Brachylog is a language that's beginning to rise in prominence in code-golfing recently (and just received a major update with a terser syntax). Like Prolog, it has the advantage that it can often solve a problem (typically via brute force) merely from a sufficiently accurate description of what a problem looks like, a feature that means that on the right sort of challenge, it's often comparable to the top golfing languages (and has been known to beat Jelly from time to time).

What tips do you have for golfing (i.e. writing the shortest possible programs in) Brachylog? This is mostly looking for advice that's specific to Brachylog in particular, rather than advice that's applicable to a wide range of languages. (Tips about golfing in declarative languages in general might potentially be appropriate here, depending on how much application they'll have to languages other than Brachylog, although see also Tips for golfing in Prolog.)


7 Answers 7


Exploit nested predicates to create new variables

Brachylog has lots of special syntax cases to make its two special variables, ? (input / left parameter) and . (output / right parameter), terser to use. This means that if you don't need to access your predicate's ? and ., but do need to use variables, you can often save bytes via creating a nested predicate to use its ? and ..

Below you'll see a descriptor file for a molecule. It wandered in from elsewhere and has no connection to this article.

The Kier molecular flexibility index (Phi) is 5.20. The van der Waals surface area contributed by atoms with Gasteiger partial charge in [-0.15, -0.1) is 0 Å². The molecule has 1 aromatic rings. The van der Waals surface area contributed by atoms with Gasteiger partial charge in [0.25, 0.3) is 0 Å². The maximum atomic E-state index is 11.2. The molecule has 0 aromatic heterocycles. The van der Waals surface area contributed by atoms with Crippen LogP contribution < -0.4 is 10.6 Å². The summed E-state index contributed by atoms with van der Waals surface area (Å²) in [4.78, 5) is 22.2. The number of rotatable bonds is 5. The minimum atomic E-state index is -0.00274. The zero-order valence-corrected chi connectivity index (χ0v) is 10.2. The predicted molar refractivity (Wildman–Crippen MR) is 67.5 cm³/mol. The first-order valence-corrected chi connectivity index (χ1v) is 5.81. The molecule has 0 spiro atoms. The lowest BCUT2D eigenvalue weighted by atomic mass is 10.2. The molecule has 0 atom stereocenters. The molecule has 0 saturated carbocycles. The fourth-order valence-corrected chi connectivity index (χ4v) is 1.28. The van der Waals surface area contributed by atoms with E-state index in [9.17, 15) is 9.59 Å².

As a simple example, consider a program that looks like this:

… A … ∧A … B … B …

This is a pretty common shape for a longer program; after all, there are lots of gaps that could contain anything. Suppose we have no need for ? or . inside the centre three gaps. Then we could rewrite it like this:

… { … & … . … } …

Here, the nested predicate's ? is serving the role of A, and its . is serving the role of B. We can observe that this is a byte shorter than the original code; changing AABB to {?.} has no change in terms of bytes, but this allowed us to simplify ∧? to the abbreviation &.

A related trick is to change

∧. … ?∧


~{ … }

(which is one byte shorter), although note that it's nearly always cheaper to get the caller to exchange the arguments instead (unless the predicate is called from at least three different places in the program, which is rare in Brachylog).


Split up length-2 predicates inside metapredicates

This is best explained by example. To remove the first and last elements of a list, we behead and knife it:


If we wanted to perform this operation on every element of a list, we can use a map operation:


However, it's a byte shorter to split the predicate into two, and map each part separately:


The same trick can be used with quite a few metapredicates:

{bk}ᵐ  →  bᵐkᵐ
{bk}ˢ  →  bˢkˢ
{bk}ᶠ  →  bᶠkˢ
~{bk}  →  ~k~b

Note that for some metapredicates, like , there's no general-purpose way to split it into two parts, but it may nonetheless be possible to find a decomposition that works for the specific task you're working on.


We do have an increment builtin... sometimes!

+₁ is the only reliable way to add 1 to something. However, under many circumstances, < does the job for a byte less--its output must be strictly greater than its input, so in the absence of external complications, its output will be the integer strictly greater than its input with the least absolute value.